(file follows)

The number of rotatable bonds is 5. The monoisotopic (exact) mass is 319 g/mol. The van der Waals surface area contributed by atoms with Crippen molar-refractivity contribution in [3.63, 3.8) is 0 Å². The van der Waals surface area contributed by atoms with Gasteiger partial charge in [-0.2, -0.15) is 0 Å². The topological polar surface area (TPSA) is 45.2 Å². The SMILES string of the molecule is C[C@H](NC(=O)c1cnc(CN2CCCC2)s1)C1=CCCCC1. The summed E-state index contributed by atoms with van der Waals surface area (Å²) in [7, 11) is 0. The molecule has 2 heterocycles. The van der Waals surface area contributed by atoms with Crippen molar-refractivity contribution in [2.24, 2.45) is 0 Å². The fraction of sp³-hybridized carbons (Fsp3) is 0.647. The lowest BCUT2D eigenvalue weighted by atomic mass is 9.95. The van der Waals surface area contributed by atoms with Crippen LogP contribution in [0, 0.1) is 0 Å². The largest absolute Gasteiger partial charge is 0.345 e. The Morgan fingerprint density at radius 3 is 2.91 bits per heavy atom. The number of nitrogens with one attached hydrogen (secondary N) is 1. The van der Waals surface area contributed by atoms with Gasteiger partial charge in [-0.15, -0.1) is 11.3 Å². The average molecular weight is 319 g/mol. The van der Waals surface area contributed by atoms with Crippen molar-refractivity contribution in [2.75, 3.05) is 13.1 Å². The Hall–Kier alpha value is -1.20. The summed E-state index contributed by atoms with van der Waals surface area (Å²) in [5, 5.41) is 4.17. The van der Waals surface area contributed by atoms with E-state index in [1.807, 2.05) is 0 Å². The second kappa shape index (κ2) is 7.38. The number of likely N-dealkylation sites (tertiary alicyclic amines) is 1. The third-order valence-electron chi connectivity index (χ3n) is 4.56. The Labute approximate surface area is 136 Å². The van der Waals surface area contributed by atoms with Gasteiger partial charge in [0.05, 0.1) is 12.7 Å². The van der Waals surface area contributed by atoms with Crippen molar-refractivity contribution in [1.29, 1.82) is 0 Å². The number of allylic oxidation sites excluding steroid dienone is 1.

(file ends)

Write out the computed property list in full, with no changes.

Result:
The number of rotatable bonds is 5. The monoisotopic (exact) mass is 319 g/mol. The van der Waals surface area contributed by atoms with Crippen molar-refractivity contribution in [3.63, 3.8) is 0 Å². The van der Waals surface area contributed by atoms with Gasteiger partial charge in [-0.2, -0.15) is 0 Å². The topological polar surface area (TPSA) is 45.2 Å². The SMILES string of the molecule is C[C@H](NC(=O)c1cnc(CN2CCCC2)s1)C1=CCCCC1. The summed E-state index contributed by atoms with van der Waals surface area (Å²) in [7, 11) is 0. The molecule has 2 heterocycles. The van der Waals surface area contributed by atoms with Crippen molar-refractivity contribution in [2.24, 2.45) is 0 Å². The fraction of sp³-hybridized carbons (Fsp3) is 0.647. The lowest BCUT2D eigenvalue weighted by atomic mass is 9.95. The van der Waals surface area contributed by atoms with Crippen LogP contribution in [0, 0.1) is 0 Å². The largest absolute Gasteiger partial charge is 0.345 e. The Morgan fingerprint density at radius 3 is 2.91 bits per heavy atom. The number of nitrogens with one attached hydrogen (secondary N) is 1. The van der Waals surface area contributed by atoms with Gasteiger partial charge in [-0.15, -0.1) is 11.3 Å². The average molecular weight is 319 g/mol. The van der Waals surface area contributed by atoms with Crippen molar-refractivity contribution in [2.75, 3.05) is 13.1 Å². The Hall–Kier alpha value is -1.20. The summed E-state index contributed by atoms with van der Waals surface area (Å²) in [5, 5.41) is 4.17. The van der Waals surface area contributed by atoms with E-state index in [1.807, 2.05) is 0 Å². The second kappa shape index (κ2) is 7.38. The number of likely N-dealkylation sites (tertiary alicyclic amines) is 1. The third-order valence-electron chi connectivity index (χ3n) is 4.56. The Labute approximate surface area is 136 Å². The van der Waals surface area contributed by atoms with Gasteiger partial charge in [0.05, 0.1) is 12.7 Å². The van der Waals surface area contributed by atoms with Crippen molar-refractivity contribution in [1.29, 1.82) is 0 Å². The number of allylic oxidation sites excluding steroid dienone is 1.